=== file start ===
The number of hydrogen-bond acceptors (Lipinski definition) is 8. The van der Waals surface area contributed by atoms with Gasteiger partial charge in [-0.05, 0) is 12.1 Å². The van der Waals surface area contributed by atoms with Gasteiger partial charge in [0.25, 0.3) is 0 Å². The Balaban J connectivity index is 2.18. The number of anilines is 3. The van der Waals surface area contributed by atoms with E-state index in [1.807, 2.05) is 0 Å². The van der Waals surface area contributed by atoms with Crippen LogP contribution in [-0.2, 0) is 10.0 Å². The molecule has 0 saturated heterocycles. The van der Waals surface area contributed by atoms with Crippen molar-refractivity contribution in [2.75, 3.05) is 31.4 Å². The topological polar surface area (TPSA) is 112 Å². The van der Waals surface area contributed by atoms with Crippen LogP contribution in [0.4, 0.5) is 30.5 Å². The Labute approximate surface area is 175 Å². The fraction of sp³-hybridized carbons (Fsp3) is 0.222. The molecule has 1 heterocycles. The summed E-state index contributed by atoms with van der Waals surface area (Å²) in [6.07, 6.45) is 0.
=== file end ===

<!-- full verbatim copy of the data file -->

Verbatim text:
The number of hydrogen-bond acceptors (Lipinski definition) is 8. The van der Waals surface area contributed by atoms with Gasteiger partial charge in [-0.05, 0) is 12.1 Å². The van der Waals surface area contributed by atoms with Gasteiger partial charge in [0.25, 0.3) is 0 Å². The Balaban J connectivity index is 2.18. The number of anilines is 3. The van der Waals surface area contributed by atoms with E-state index in [1.807, 2.05) is 0 Å². The van der Waals surface area contributed by atoms with Crippen LogP contribution in [-0.2, 0) is 10.0 Å². The molecule has 0 saturated heterocycles. The van der Waals surface area contributed by atoms with Crippen molar-refractivity contribution in [2.75, 3.05) is 31.4 Å². The topological polar surface area (TPSA) is 112 Å². The van der Waals surface area contributed by atoms with Crippen LogP contribution in [0.4, 0.5) is 30.5 Å². The Labute approximate surface area is 175 Å². The fraction of sp³-hybridized carbons (Fsp3) is 0.222. The molecule has 1 heterocycles. The summed E-state index contributed by atoms with van der Waals surface area (Å²) in [6.07, 6.45) is 0.